• Children as young as 12 entered an apprenticeship with a guild member to learn their trade
  • Once an apprentice had learned their craft well, they worked as a "journeyman" until they could establish their own workshop
  • As the Middle Ages progressed, women were banned from becoming guild members, but were permitted to participate in all other aspects of membership
  • By the 15th century, women will be entirely excluded from guilds, and their work dismissed as "hobby"
Women Weaving, Boccaccio, Concerning Famous Women, 1402.











Syon Cope
Opus Anglicanum = embroidered works made in English workshops during the 11th century
By 1250, these professional women embroiderers in England were highly respected
Popes regularly ordered liturgical garments from their shops which were considered as valuable as jewelry
In 1271 Henry III paid £220 for a bejeweled altar frontal equal to about £100,000 today
the labor of the four women who made it cost £36
it took them three years to create it











The Syon Cope, ca. 1300.












Bayeux Tapestry
The pre-Christian traders and pirates known today as the Vikings landed in the British Isles in 793, and destroyed the monastery on Lindisfarne Island and attacked the monastery on Iona Island. They would go on to colonize Ireland, Iceland, Greenland, parts of England, France, and Russia, and even Newfoundland in North America long before the arrival of Columbus to the Carribean. Their territory was called Normandy. In 1066, the Norman duke, William the Conquerer would defeat the Anglo-Saxons at Hastings, uniting all of England and much of France under the rull of Normandy. - Gardner's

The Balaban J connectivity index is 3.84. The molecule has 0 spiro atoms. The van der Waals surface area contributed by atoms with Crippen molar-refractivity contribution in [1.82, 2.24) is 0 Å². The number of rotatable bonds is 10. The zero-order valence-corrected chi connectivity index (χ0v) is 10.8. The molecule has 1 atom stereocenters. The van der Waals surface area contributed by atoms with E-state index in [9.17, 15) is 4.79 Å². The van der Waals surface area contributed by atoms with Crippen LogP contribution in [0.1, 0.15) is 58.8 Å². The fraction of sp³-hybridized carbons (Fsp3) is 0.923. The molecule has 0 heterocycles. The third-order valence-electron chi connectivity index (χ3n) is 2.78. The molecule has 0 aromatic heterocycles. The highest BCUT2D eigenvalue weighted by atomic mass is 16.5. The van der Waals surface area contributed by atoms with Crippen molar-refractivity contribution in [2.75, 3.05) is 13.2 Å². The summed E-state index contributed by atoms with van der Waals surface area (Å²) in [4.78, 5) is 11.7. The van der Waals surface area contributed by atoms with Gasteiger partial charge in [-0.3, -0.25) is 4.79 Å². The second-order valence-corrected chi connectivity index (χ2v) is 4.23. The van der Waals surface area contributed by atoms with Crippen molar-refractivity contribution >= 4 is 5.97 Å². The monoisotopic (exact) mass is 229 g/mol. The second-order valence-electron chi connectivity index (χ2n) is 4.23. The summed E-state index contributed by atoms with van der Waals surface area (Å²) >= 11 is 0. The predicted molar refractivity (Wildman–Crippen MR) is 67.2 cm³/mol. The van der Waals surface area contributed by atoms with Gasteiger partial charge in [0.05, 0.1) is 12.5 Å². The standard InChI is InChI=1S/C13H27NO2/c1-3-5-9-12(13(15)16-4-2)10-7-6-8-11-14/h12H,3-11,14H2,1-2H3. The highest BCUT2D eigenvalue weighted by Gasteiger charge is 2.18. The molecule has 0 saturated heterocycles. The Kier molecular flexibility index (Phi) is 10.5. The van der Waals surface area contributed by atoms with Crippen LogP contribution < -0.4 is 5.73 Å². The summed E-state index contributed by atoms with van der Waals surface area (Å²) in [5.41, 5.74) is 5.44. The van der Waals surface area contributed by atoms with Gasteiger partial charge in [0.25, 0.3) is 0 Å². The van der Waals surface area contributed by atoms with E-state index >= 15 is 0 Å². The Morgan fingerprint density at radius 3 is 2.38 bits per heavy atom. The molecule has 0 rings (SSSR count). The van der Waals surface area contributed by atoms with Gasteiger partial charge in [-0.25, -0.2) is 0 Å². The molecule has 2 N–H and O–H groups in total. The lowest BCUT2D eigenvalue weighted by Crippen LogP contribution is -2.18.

Banquet Scene detail of the Bayeux Tapestry, from Bayeux Cathedral, France, ca. 1070 - 1080.











Halley's Comet detail of the Bayeux Tapestry, from Bayeux Cathedral, France, ca. 1070 - 1080.


More on the Bayeux Tapestry











Lower portion of the Column of Trajan, Rome, 112. Marble, height of relief band approx. 50”.











Aelfyva and the Cleric

Aelfgyva and the Cleric detail of the Bayeux Tapestry, from Bayeux Cathedral, France, ca. 1070 - 1080.











Exemplary iconographic analysis also utilizing historical context












"The Bayeux Tapestry, although made for a Norman patron (probably Odo, named bishop of Kent after the Conquest), was almost certainly executed by English seamstresses, perhaps in Canterbury, who reveal themselves in their spelling of the tapestry’s Latin labels and in their technique. These same women and their contemporaries also, of course, were busily preserving the Saxon roots of the English language, transmitting it to English children long after the Norman Conquest had added its French vocabulary to the mix. English embroidery, or opus anglicanum, became one of the most prized luxuries of the European Middle Ages; indeed, the tapestry itself is not, in fact, a woven tapestry, but rather a very large piece of embroidery." - Ingrid D. Rowland
Bayeux Tapestry